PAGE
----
By Issabela Tulalian
As back to school season kicks off this month depending on where you are located, planning for the school year can be a daunting time for both parents/guardians and gifted students. Parents want their child to thrive in their learning environment and it can be helpful to create a plan to set an intentional tone for the school year.
Below are some tips on ways to create meaningful engagement.
Returning to school whether it’s hybrid, homeschool, public, or an alternative school setting can be anxiety inducing for gifted students and families. Creating opportunities for children to talk about how they are feeling whether it’s after school, during dinner, or before bed will encourage them to communicate and get a sense of how they feel in their school setting.
If the school curriculum is not challenging enough or stimulating, gifted youth can feel bored and unmotivated to participate. Creating an environment where the listener is understanding, encouraging, and empathetic allows for gifted children who are experiencing these emotions to feel safe and be able to approach others with their needs.
Creating a Plan
It takes a community to pave the path of a gifted child’s learning journey. It’s important to identify the issue at hand and determine if there can be adjustments made. Collaborating with the child, their teacher, or counselor on possible solutions to re-engage them is the second step to addressing a situation if a gifted child is feeling highly unmotivated in their school setting. This solution will help the student feel more empowered in creating their own decisions and determining the options that work best for them.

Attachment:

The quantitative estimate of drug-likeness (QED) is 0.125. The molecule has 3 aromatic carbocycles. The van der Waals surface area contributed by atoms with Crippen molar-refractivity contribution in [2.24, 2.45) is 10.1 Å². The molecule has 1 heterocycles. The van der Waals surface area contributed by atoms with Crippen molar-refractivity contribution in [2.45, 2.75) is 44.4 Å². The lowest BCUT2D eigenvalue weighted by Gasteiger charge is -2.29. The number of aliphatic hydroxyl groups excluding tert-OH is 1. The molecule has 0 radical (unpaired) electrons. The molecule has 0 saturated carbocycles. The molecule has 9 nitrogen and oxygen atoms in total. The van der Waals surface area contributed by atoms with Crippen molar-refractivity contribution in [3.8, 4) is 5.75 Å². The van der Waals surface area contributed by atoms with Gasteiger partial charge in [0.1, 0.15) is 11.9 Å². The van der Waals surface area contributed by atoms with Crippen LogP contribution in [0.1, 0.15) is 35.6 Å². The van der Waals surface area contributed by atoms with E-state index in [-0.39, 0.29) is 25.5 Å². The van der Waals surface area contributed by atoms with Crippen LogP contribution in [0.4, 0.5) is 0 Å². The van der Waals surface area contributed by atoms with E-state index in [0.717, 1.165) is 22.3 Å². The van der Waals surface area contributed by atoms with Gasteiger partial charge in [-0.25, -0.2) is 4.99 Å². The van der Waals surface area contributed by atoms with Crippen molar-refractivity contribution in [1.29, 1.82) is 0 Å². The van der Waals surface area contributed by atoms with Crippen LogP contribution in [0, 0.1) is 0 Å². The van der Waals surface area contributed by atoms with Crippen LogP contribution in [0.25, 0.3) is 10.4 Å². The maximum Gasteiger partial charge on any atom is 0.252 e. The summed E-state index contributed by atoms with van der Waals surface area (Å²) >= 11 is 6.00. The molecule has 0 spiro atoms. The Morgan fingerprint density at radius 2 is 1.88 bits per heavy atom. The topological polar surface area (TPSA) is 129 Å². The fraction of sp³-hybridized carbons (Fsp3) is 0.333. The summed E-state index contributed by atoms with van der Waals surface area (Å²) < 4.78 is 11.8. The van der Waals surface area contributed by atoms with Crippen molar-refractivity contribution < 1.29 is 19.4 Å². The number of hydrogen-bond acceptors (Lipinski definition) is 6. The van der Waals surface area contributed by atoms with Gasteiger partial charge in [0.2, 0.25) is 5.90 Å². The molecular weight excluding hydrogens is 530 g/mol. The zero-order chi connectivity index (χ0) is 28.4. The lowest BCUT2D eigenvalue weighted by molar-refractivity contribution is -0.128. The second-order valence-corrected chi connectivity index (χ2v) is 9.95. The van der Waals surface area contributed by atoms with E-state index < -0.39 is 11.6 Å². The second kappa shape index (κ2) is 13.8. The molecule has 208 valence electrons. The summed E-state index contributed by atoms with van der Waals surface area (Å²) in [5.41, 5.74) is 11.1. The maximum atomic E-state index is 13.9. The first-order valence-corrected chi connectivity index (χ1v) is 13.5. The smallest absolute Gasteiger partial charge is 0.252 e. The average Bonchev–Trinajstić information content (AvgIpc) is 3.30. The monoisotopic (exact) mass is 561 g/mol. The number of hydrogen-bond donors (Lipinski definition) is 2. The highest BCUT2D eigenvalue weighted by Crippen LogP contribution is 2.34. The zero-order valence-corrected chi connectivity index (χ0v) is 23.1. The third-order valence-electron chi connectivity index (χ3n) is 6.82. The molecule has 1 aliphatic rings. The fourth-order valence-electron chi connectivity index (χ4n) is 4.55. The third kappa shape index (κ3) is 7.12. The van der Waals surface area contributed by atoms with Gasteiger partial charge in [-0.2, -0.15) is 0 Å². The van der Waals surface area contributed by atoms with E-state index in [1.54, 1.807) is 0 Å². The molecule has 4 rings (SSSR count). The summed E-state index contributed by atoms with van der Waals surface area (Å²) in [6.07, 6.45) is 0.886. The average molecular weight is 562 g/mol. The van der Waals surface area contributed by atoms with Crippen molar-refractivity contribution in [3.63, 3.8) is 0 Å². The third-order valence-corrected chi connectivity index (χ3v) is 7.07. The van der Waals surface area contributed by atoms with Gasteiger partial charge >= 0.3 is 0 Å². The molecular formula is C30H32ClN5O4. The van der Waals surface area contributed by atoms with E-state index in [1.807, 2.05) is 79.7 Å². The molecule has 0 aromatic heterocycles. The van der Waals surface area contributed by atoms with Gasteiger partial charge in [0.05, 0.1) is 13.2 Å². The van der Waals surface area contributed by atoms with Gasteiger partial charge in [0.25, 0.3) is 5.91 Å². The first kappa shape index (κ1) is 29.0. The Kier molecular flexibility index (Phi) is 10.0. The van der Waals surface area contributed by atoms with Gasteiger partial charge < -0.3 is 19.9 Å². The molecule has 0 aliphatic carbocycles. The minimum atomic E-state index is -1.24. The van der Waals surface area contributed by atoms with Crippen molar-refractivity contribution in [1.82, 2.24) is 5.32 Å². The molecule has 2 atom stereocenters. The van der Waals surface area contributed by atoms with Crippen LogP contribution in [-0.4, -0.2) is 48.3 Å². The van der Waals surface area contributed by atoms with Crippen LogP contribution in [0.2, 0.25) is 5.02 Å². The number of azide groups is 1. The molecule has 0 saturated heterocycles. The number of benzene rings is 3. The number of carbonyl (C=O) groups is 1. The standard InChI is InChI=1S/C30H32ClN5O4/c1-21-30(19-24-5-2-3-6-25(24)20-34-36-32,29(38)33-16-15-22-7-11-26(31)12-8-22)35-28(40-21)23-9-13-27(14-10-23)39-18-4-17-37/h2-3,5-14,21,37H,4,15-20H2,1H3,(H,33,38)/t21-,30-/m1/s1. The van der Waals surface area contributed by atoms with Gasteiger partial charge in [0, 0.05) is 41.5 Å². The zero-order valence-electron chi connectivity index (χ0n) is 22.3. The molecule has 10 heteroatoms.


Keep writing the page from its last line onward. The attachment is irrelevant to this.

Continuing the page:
Although each gifted child may need different and individualized support, research studies show that high levels of disengagement can lead to underachievement as gifted students need to be stimulated with learning opportunities that will encourage behavioral, affective, social, and cognitive engagement.  Looking into resources with gifted programs, connecting with other families, or speaking to the child’s counselor are options to find the right tools in supporting a gifted child who is feeling unmotivated.